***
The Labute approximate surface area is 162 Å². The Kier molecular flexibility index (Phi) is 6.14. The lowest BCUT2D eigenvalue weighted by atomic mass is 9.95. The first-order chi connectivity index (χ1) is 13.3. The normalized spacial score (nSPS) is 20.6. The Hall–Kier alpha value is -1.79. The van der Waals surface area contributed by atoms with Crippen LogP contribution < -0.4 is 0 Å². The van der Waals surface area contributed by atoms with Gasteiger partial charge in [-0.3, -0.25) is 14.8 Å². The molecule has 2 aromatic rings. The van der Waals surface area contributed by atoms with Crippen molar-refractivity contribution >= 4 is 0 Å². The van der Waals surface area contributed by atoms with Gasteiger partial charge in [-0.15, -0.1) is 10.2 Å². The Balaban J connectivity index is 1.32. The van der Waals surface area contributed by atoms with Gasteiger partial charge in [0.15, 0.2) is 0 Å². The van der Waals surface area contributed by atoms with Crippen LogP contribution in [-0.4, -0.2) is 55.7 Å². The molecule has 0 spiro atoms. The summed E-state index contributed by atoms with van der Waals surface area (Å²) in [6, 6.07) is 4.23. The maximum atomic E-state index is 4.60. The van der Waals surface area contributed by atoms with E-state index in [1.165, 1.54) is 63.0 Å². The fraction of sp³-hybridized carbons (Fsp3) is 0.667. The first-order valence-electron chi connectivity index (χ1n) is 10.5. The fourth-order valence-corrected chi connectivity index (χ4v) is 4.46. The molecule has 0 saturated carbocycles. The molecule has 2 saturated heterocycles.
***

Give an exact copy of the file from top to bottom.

The Labute approximate surface area is 162 Å². The Kier molecular flexibility index (Phi) is 6.14. The lowest BCUT2D eigenvalue weighted by atomic mass is 9.95. The first-order chi connectivity index (χ1) is 13.3. The normalized spacial score (nSPS) is 20.6. The Hall–Kier alpha value is -1.79. The van der Waals surface area contributed by atoms with Crippen LogP contribution < -0.4 is 0 Å². The van der Waals surface area contributed by atoms with Gasteiger partial charge in [-0.3, -0.25) is 14.8 Å². The molecule has 2 aromatic rings. The van der Waals surface area contributed by atoms with Crippen molar-refractivity contribution >= 4 is 0 Å². The van der Waals surface area contributed by atoms with Gasteiger partial charge in [-0.15, -0.1) is 10.2 Å². The Balaban J connectivity index is 1.32. The van der Waals surface area contributed by atoms with Gasteiger partial charge in [0.15, 0.2) is 0 Å². The van der Waals surface area contributed by atoms with Crippen LogP contribution in [-0.4, -0.2) is 55.7 Å². The molecule has 0 spiro atoms. The summed E-state index contributed by atoms with van der Waals surface area (Å²) in [6, 6.07) is 4.23. The maximum atomic E-state index is 4.60. The van der Waals surface area contributed by atoms with E-state index in [1.165, 1.54) is 63.0 Å². The fraction of sp³-hybridized carbons (Fsp3) is 0.667. The first-order valence-electron chi connectivity index (χ1n) is 10.5. The fourth-order valence-corrected chi connectivity index (χ4v) is 4.46. The molecule has 0 saturated carbocycles. The molecule has 2 saturated heterocycles.